Nebraska Game and Parks Commission

 

Date of this Version

August 1959

Comments

Presented at Meeting of Central Mountains and Plains Section of Wildlife Society Pingree Park, Colorado. August 25, 1959. Copyright © 1959 Nebraska Game and Parks Commission.

Abstract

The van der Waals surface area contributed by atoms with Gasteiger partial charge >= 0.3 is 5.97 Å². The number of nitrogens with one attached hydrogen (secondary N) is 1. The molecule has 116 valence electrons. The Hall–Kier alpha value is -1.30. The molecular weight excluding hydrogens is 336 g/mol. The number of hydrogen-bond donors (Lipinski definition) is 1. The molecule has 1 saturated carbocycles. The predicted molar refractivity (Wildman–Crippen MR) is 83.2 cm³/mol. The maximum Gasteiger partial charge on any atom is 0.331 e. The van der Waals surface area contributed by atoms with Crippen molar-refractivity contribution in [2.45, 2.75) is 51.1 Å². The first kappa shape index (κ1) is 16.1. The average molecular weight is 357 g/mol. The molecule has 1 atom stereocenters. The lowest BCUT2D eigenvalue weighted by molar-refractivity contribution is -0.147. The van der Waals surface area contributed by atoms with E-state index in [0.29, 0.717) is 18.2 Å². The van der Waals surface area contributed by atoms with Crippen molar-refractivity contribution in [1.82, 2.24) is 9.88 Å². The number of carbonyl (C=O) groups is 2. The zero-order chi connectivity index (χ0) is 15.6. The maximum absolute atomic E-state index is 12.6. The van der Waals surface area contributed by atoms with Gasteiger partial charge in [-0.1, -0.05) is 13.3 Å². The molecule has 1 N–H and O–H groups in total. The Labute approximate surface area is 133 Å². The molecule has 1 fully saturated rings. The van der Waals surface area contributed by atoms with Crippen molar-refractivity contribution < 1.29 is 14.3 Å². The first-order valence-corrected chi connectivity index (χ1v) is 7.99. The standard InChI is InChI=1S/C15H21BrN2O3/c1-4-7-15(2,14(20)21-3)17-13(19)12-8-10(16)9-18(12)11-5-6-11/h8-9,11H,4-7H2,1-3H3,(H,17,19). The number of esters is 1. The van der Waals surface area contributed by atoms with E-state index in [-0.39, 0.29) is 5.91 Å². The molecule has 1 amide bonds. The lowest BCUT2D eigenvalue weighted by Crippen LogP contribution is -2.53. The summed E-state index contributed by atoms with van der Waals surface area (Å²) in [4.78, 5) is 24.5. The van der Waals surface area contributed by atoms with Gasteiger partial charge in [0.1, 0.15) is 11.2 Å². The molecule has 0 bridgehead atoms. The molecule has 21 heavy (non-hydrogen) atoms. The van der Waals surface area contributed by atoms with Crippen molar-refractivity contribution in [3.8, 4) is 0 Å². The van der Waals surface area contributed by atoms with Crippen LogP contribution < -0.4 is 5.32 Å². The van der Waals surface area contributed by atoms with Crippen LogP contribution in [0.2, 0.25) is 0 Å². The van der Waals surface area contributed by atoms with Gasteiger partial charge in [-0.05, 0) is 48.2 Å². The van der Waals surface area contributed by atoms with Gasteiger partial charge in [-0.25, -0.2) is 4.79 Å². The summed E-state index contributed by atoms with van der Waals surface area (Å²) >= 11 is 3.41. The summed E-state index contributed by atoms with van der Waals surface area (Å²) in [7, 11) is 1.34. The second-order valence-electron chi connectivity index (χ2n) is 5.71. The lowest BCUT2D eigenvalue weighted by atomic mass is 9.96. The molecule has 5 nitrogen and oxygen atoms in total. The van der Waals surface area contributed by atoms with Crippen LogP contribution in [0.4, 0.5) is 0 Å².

One important form of wetlands habitat in Nebraska is the “Fresh-water Basins”; their importance extends to both waterfowl and upland game. The fresh-water basins are located primarily in south-central Nebraska. They are closed drainages, usually from one to 40 acres but ranging up to 1,000 acres, formed in the gently rolling loess plains. Soils are silt loam and the somewhat impervious soils in flat or depressed position receive and retain the largest amounts of water. This caused leaching and concentration of clay in the subsoil forming a soil type peculiar to these areas known as "Scott silt-loam," a heavy clay-loam which forms a water-retaining soil from four inches to more than six feet thick in some cases. Run-off waters which collect in these basins are usually retained from a few days to several months. The primary loss is to evaporation (the evaporation rate for this general area is taken at 50 inches annually). Little water is lost to percolation.